|01-07-2006 - Traces, n.7
Dear friends: I have been conducting art classes every Saturday afternoon for some 20 children from a poor area near the Servants of Charity (“Guanellians”) center this summer and, just like all the past 11 summers, I have to come to class with enthusiasm and energy that matches theirs; otherwise, they will lose interest and not show up anymore. These children whom I have temporarily “adopted” as my own during a brief period every summer come faithfully, hoping to hear a story, be given some crayons and paper to draw, and maybe even sing some songs and play games. They have not been easy to love since some are indifferent and quiet, impenetrable and withdrawn. The older boys are even mischievous and often misbehave in class, trying to attract my attention with their incessant chatter and bickering. But every time I come to these classes of mine, I pray in my heart that God can inspire me to do what is best for these children. Today, I thought of introducing them to some of our CL songs. They liked Freedom best of all, as they enjoy echoing each phrase I sing, even humming it while they were busy drawing. I taught them a Spanish song (Danos un Corazon), which caught their interest since this must be their first foreign song whose lyrics they could actually understand. Perhaps it was my desire to hear our CL songs sung by other voices aside from mine (it is lonely singing them all to yourself ) or maybe even their infectious determination to sing as loudly as they could (never mind if most of the time they couldn’t hit the notes right) that made my throat sore and my voice hoarse at the end of the afternoon. After the two-hour long class, I could still hear them singing and laughing all the way down the path that leads out of the compound and onto the road that will take them back to the harsh realities of their young lives: muddy and squalid homes, cold noodles for supper, and straw mats for beds. But for me, that afternoon made me wonder at how this companionship that we offer to those who touch our lives can truly speak volumes of our own humanity. All these years of CL experience and encounters made me a more giving, sharing person, eager to open up my heart, desirous to have a deeper relationship with these children who, even for just a brief summer, can sing a song with me.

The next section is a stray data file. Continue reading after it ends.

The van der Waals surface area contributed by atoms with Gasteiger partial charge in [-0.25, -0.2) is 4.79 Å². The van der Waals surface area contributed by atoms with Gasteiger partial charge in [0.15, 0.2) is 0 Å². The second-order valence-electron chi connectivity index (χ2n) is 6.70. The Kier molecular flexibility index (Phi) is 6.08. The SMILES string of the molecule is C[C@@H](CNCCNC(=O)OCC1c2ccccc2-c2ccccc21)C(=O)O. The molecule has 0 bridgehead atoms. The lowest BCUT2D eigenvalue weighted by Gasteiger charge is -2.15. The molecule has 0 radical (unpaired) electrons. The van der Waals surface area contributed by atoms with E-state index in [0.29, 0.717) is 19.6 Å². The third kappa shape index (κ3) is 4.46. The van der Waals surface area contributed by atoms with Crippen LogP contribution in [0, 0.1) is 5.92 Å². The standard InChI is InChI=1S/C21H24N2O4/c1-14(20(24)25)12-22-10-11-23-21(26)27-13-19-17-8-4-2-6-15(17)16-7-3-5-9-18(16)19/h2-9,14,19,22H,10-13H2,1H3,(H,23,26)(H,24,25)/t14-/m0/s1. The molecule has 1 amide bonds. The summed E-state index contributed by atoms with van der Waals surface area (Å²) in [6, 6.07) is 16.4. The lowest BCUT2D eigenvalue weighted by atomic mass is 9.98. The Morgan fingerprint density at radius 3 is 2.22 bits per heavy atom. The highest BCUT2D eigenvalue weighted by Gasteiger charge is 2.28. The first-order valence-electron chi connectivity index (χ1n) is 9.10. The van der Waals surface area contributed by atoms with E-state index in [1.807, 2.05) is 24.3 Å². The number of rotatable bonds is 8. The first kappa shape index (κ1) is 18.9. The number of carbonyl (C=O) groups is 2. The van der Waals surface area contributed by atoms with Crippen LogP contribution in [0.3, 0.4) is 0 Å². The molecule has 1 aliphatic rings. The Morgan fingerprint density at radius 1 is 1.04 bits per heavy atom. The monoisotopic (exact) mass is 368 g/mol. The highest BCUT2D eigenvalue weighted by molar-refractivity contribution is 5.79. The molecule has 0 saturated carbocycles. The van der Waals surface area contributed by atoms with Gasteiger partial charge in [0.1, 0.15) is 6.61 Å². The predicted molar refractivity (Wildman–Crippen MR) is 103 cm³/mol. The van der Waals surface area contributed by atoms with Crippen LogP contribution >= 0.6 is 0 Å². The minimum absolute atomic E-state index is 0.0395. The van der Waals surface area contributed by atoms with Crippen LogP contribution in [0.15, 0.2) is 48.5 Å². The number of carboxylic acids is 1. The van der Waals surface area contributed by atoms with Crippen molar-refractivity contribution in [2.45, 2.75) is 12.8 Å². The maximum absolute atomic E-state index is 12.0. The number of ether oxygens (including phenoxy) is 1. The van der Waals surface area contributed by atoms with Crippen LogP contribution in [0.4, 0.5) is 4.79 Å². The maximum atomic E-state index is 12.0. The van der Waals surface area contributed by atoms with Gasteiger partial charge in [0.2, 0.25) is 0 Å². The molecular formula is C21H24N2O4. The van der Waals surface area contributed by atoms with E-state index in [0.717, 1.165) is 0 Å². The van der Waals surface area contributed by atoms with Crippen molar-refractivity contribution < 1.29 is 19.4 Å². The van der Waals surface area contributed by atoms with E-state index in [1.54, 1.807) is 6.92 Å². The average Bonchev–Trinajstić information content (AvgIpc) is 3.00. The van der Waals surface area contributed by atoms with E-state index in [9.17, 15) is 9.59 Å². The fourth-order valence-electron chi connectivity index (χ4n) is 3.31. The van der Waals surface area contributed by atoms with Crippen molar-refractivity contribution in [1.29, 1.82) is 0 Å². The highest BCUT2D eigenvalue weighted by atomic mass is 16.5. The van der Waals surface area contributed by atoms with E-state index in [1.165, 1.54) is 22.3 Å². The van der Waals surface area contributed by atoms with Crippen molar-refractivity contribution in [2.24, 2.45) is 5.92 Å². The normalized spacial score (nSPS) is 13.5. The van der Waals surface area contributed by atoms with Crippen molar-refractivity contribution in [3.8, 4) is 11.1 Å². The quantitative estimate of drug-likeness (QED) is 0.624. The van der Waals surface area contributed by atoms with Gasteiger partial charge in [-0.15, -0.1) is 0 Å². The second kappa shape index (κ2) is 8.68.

Malou, Manila, Philippines
School of Community Announcement
Last October, at the end of School of Community, there was an announcement that Families for Hospitality was seeking foster parents for eleven-year-old twins, Anna and Viola [the names have been changed]. When I got home, I woke Paolo and asked if he thought this announcement might be aimed right at us, and if so, why. His answer was, “Why not?” Now, after only a few months, we expect within a few days Viola’s arrival in our family, and that of Anna in the home of two close friends who were also provoked by my story of that announcement at the School of Community. It is certainly the story of a sincere, and a bit naive, but simple “yes,” which, because of its simplicity, was also a very decisive one, taken seriously by the Lord and by Families for Hospitality. This “yes” has already changed and will continue to change our life and that of our natural children. I could tell you about the good that this journey has done for me and Paolo, Riccardo, and Maria. The wonder, and the toil, our children’s spontaneity and willingness, the Fraternity’s friendship and companionship, the prayers of intercession to Fr. Giussani, John Paul II, Saint Brigid, and all our dear saintly friends… One thing in particular has awakened and touched my heart, lifting it above the whirlwind of things to do. The two social services case managers (not in the Movement) told us during the decisive meeting on our suitability as foster parents, “The two strong points about you that make us feel we can entrust the twins to you are your companionship with the Families for Hospitality, and your belonging to the Movement.” I would say that these are the two points we are counting on, too!